I have no interest whatsoever in knowing who you are, and it’s probably best if the authorities don’t know either. Thus, it is advisable to register a new gmail account and use it for all communications regarding research fraud. Choose a sensible user name (i.e., not one including your initials) and be sure to use a strong password. Please try to limit PDFs to less than 5MB when sending here. PLEASE indicate in your email how you would like the tip attibuted. i.e., do you want to be named? If you do not say, I will just use whatever name is on the email.

**It is strongly advised to pick a user name/email for this website that you will not use anywhere else.  I have had a couple of requests recently for attributions to be removed by the people who reported misconduct. This can only mean one thing – those user names or email addresses got compromised because they were being used for something else (e.g. commenting on another website).  You should also be aware (doh!) that when you make a comment to this site, your IP address is logged.  While this doesn’t give away your ID, a simple reverse IP lookup does tell me where in the world you are from, sometimes even revealing the University you may be posting from. For this reason, again, please use DIFFERENT IDENTITIES for commenting here, sending information here, and for all your other InterNet business.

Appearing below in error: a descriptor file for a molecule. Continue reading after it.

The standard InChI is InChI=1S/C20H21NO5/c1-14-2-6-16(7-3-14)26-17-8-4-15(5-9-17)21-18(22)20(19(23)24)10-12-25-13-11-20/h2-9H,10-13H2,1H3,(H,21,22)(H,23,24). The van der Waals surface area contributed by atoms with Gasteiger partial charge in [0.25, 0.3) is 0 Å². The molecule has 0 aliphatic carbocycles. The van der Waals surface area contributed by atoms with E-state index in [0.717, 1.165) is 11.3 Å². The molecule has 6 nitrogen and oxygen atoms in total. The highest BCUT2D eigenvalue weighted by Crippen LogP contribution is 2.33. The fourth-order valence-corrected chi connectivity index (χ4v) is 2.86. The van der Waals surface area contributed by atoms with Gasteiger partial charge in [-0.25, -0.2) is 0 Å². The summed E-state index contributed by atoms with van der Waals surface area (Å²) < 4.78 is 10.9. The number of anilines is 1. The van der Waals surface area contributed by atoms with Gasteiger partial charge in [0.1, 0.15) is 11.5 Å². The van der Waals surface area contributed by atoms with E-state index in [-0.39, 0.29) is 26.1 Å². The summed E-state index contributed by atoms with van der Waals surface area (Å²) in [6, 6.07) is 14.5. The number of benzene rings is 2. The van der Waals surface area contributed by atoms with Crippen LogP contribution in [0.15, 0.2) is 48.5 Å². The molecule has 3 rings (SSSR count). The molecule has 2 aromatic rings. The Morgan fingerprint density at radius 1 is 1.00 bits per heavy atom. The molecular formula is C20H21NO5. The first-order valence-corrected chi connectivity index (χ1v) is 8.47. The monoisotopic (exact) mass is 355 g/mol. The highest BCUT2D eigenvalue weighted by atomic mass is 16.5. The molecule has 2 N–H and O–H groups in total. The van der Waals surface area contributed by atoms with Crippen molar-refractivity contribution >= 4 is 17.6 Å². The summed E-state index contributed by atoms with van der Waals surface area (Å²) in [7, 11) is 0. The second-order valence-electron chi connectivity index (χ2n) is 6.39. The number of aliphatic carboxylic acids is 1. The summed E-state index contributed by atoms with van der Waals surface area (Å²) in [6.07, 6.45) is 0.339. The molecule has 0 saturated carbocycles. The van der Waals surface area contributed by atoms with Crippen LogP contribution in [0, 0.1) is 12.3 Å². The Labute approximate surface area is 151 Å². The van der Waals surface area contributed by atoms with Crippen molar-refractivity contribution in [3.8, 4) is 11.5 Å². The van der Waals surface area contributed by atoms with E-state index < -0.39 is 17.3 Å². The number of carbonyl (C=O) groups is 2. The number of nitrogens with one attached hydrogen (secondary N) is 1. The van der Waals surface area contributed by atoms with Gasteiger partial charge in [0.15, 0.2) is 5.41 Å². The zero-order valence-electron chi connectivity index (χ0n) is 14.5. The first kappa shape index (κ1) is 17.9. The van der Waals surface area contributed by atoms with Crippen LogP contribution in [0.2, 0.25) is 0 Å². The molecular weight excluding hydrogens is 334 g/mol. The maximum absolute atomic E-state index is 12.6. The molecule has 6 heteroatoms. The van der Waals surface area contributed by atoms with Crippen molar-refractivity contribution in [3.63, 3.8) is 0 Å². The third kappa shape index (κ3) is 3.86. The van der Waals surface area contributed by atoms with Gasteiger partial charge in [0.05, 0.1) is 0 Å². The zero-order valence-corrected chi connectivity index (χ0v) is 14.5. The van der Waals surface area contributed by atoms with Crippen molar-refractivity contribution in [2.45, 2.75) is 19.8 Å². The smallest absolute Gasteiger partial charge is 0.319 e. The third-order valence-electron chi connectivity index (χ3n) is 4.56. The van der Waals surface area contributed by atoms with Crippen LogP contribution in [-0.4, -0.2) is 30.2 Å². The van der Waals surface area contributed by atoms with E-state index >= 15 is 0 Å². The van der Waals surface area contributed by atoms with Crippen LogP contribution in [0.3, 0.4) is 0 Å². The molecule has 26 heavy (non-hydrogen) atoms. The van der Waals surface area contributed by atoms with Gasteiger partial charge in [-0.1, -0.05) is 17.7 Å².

What happens next?

  1. If you submit here, as mentioned above I will do my best to publish the findings in a timely manner, but please be patient. I have a real job, and this site is a part-time hobby.
  2. If you notify the journals, do not expect a reply to your anonymous gmail account. Many journals have policies of not responding to such whistleblowers, and will often demand you identify yourself. All I can advise here is persistence, and a gentle reminder that we live in an age of social media ;-)
  3. If you notify the regulatory authorities (e.g., ORI), they often do not actually conduct an investigation. They simply pass the accusations to the author’s institution, and provide oversight to an investigation by the local ethics office. The findings of the local office may then be used in compiling the ORI’s final report, which often takes several years to emerge. Do not expect ORI or the institution to be responsive to inquiries at any point during the investigation.
  4. Sanctions are highly variable, but usually can bans from journals, from applying for federal funding, and from serving in an advisory capacity (e.g., grant review panel).
  5. Naturally, if the data in a paper are eventually proven to be fraudulent, a retraction should be forthcoming, although increasingly corrigenda or errata are used by journals to save face (i.e., to avoid admitting their peer-review system failed).